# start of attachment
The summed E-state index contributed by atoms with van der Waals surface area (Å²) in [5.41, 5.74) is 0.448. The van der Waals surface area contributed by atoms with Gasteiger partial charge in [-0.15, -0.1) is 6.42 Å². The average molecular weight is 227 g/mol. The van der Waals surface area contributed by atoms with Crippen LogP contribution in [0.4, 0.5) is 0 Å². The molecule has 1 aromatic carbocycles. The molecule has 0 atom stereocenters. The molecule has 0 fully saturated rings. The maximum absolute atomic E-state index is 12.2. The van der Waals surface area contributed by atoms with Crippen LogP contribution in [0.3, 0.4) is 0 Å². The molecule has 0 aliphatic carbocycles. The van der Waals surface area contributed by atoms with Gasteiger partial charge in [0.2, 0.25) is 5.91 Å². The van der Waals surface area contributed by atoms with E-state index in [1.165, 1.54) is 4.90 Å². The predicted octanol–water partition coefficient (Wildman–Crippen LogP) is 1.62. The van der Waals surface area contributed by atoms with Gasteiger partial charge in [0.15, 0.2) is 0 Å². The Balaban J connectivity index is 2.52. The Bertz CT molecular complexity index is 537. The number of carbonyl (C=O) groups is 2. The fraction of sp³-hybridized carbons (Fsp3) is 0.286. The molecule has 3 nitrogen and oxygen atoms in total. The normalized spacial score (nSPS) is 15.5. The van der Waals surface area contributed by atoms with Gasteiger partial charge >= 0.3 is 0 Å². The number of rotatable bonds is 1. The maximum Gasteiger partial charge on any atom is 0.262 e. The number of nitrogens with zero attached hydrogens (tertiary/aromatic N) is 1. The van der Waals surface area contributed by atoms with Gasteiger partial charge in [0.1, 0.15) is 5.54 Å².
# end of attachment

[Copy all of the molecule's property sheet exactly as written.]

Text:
The summed E-state index contributed by atoms with van der Waals surface area (Å²) in [5.41, 5.74) is 0.448. The van der Waals surface area contributed by atoms with Gasteiger partial charge in [-0.15, -0.1) is 6.42 Å². The average molecular weight is 227 g/mol. The van der Waals surface area contributed by atoms with Crippen LogP contribution in [0.4, 0.5) is 0 Å². The molecule has 1 aromatic carbocycles. The molecule has 0 atom stereocenters. The molecule has 0 fully saturated rings. The maximum absolute atomic E-state index is 12.2. The van der Waals surface area contributed by atoms with Crippen LogP contribution in [0.3, 0.4) is 0 Å². The molecule has 0 aliphatic carbocycles. The van der Waals surface area contributed by atoms with Gasteiger partial charge in [0.2, 0.25) is 5.91 Å². The van der Waals surface area contributed by atoms with E-state index in [1.165, 1.54) is 4.90 Å². The predicted octanol–water partition coefficient (Wildman–Crippen LogP) is 1.62. The van der Waals surface area contributed by atoms with Gasteiger partial charge in [0.15, 0.2) is 0 Å². The Balaban J connectivity index is 2.52. The Bertz CT molecular complexity index is 537. The number of carbonyl (C=O) groups is 2. The fraction of sp³-hybridized carbons (Fsp3) is 0.286. The molecule has 3 nitrogen and oxygen atoms in total. The normalized spacial score (nSPS) is 15.5. The van der Waals surface area contributed by atoms with Gasteiger partial charge >= 0.3 is 0 Å². The number of rotatable bonds is 1. The maximum Gasteiger partial charge on any atom is 0.262 e. The number of nitrogens with zero attached hydrogens (tertiary/aromatic N) is 1. The van der Waals surface area contributed by atoms with Gasteiger partial charge in [0.1, 0.15) is 5.54 Å².